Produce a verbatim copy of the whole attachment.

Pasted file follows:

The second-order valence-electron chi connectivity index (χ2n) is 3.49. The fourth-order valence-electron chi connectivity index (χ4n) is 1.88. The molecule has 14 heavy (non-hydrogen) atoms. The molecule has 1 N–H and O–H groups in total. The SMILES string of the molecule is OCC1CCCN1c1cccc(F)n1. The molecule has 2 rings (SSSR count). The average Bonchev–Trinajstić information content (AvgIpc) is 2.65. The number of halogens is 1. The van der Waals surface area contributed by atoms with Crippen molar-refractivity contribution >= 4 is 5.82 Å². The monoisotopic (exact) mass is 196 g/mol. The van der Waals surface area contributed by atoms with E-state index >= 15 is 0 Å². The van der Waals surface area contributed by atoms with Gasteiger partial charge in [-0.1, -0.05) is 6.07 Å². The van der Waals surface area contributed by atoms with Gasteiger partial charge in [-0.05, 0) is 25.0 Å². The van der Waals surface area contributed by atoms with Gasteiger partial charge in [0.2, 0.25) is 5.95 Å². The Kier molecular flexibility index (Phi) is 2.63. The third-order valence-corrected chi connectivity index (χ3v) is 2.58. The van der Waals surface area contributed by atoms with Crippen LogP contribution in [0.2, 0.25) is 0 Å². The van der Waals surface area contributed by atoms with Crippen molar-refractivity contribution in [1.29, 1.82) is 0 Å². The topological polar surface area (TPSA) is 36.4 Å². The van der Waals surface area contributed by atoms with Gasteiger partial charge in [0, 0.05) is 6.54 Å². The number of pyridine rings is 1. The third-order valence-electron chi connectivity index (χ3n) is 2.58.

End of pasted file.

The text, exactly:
The second-order valence-electron chi connectivity index (χ2n) is 3.49. The fourth-order valence-electron chi connectivity index (χ4n) is 1.88. The molecule has 14 heavy (non-hydrogen) atoms. The molecule has 1 N–H and O–H groups in total. The SMILES string of the molecule is OCC1CCCN1c1cccc(F)n1. The molecule has 2 rings (SSSR count). The average Bonchev–Trinajstić information content (AvgIpc) is 2.65. The number of halogens is 1. The van der Waals surface area contributed by atoms with Crippen molar-refractivity contribution >= 4 is 5.82 Å². The monoisotopic (exact) mass is 196 g/mol. The van der Waals surface area contributed by atoms with E-state index >= 15 is 0 Å². The van der Waals surface area contributed by atoms with Gasteiger partial charge in [-0.1, -0.05) is 6.07 Å². The van der Waals surface area contributed by atoms with Gasteiger partial charge in [-0.05, 0) is 25.0 Å². The van der Waals surface area contributed by atoms with Gasteiger partial charge in [0.2, 0.25) is 5.95 Å². The Kier molecular flexibility index (Phi) is 2.63. The third-order valence-corrected chi connectivity index (χ3v) is 2.58. The van der Waals surface area contributed by atoms with Crippen LogP contribution in [0.2, 0.25) is 0 Å². The van der Waals surface area contributed by atoms with Crippen molar-refractivity contribution in [1.29, 1.82) is 0 Å². The topological polar surface area (TPSA) is 36.4 Å². The van der Waals surface area contributed by atoms with Gasteiger partial charge in [0, 0.05) is 6.54 Å². The number of pyridine rings is 1. The third-order valence-electron chi connectivity index (χ3n) is 2.58.